The relation between mRNA and protein expression could not be performed because levels in protein expression were separated by each kind of cell; this level of discrimination by cells is not possible with mRNA measurements.

Our study reveals the need to further investigate the following questions related to normal UC development:

  1. What molecular pathways are active in UC development?
  2. Could these molecular pathways be altered by HDP?
  3. If UCAA and HDP are linked, could they share the same etiology?
  4. Do UCAA also begin in the blastocyst implantation process, as stated in HDP theories?
  5. Due to the significant amount of VEGF-R1 in every kind of placental cells, what is its real role in placental functions?
  6. Is the VEGF family a major factor in placenta and UC development?


The vascular origin of the UC and its abnormalities shown in HDP are still misunderstood. We observed abnormal VEGF family protein and mRNA expression in both the PE and the UCAA. Knowledge of molecular factors involved in placenta and UC origin could help in understanding the etiology of the UCAA and possibly its relation to HDP. Some VEGF family members appeared as candidates linked to UCAA.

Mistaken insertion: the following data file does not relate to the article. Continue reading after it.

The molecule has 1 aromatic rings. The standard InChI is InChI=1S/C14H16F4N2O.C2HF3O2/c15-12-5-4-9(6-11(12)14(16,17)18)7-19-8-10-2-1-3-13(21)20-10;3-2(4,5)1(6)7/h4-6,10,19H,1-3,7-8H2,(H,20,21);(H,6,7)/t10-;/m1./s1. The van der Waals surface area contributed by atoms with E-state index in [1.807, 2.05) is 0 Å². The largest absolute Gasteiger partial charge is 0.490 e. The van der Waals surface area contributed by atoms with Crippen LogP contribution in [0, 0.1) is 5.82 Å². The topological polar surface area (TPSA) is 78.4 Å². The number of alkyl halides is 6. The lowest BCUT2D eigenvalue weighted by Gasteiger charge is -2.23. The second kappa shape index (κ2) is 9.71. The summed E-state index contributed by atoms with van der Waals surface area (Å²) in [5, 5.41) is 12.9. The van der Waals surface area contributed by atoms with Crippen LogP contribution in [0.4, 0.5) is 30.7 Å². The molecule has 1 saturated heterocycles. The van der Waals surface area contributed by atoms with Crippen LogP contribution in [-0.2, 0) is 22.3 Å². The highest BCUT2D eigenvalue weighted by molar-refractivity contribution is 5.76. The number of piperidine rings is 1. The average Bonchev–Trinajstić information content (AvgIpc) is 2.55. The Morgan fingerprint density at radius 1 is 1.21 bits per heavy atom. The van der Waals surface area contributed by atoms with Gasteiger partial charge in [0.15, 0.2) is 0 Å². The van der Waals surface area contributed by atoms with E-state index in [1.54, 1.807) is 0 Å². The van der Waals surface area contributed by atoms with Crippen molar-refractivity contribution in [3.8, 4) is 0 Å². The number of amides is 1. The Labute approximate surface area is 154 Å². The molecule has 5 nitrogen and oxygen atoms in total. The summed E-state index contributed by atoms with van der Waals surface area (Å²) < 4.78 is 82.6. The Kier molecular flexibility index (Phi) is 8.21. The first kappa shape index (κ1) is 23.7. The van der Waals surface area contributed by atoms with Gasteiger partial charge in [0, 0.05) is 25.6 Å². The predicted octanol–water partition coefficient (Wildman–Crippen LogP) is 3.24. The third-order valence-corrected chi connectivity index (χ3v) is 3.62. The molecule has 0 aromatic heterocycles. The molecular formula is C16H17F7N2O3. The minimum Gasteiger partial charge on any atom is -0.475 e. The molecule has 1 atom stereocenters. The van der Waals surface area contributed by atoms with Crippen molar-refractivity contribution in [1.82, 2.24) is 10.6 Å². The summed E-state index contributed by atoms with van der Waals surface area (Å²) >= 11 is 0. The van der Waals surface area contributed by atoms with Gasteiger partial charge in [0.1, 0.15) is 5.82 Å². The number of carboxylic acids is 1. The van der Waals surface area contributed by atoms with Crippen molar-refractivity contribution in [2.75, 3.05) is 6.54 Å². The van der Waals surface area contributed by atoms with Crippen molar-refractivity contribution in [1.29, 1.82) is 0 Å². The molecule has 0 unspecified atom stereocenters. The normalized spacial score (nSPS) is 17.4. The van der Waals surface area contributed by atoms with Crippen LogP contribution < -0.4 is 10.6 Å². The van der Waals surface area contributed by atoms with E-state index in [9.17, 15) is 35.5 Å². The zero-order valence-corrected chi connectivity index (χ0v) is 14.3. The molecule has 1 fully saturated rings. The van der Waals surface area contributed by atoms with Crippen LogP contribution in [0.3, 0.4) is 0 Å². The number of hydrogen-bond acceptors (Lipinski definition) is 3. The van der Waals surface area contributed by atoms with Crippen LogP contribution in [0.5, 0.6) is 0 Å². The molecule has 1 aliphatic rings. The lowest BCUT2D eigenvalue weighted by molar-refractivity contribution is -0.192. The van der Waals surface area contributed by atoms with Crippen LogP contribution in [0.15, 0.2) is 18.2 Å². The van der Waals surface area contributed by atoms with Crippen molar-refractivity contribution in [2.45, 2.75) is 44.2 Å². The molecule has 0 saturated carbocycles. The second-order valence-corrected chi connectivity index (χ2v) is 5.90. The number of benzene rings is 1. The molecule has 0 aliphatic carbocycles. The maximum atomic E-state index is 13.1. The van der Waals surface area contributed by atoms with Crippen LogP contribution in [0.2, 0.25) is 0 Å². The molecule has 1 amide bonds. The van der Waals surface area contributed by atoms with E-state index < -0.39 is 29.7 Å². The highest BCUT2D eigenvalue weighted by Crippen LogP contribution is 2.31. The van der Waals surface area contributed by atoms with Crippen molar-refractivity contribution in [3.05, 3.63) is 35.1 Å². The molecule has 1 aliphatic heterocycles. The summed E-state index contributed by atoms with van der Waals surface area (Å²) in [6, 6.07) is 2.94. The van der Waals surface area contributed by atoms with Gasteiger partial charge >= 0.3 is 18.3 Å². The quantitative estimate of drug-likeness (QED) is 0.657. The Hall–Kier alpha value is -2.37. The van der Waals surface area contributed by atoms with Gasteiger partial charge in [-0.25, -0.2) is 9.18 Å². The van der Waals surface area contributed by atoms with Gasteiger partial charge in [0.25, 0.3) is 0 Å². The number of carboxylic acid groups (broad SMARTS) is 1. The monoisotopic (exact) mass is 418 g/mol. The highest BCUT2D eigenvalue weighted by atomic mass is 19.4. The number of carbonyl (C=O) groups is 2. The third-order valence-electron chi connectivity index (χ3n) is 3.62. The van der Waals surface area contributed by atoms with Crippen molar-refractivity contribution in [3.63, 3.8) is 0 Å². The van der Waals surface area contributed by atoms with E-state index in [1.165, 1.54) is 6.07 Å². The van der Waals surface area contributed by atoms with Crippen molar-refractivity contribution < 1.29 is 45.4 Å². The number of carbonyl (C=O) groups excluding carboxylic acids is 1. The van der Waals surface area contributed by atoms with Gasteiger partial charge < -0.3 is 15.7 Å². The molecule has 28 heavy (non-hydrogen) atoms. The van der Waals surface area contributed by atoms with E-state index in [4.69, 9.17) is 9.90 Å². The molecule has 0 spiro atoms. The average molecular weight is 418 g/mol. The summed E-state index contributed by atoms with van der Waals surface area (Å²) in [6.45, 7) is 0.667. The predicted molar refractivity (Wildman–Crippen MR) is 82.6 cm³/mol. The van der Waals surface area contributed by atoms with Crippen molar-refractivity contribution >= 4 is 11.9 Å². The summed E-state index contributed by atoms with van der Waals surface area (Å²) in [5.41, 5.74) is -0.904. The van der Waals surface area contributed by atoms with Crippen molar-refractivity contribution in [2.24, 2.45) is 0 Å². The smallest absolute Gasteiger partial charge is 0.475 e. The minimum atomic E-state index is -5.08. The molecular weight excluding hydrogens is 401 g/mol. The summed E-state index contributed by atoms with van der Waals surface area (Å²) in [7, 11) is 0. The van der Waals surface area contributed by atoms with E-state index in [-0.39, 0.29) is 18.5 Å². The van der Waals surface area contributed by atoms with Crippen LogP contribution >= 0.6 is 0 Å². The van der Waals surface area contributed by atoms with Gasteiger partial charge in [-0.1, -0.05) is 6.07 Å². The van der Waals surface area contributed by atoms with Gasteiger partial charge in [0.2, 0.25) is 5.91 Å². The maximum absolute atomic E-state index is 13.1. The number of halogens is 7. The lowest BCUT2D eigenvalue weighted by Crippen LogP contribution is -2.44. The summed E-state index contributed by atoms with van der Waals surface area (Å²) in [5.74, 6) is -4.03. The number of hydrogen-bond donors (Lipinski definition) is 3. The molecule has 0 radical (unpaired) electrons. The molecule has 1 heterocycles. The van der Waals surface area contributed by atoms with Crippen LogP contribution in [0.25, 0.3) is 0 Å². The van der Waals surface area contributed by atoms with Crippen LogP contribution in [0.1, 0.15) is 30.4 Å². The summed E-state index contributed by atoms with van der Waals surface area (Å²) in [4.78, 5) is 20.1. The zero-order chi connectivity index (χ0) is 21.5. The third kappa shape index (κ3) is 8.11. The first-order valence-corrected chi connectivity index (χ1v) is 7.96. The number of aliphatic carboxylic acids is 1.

Our hypothesis on the VEGF family as UCAA and HDP common links was at least partially validated by this study. This study provides the first approach related to vascular organs, vascular molecules, and vascular diseases in pregnancy.

Human research statement

This study was conducted in accordance with the ethical standards of all applicable national and institutional committees and the World Medical Association’s Declaration of Helsinki.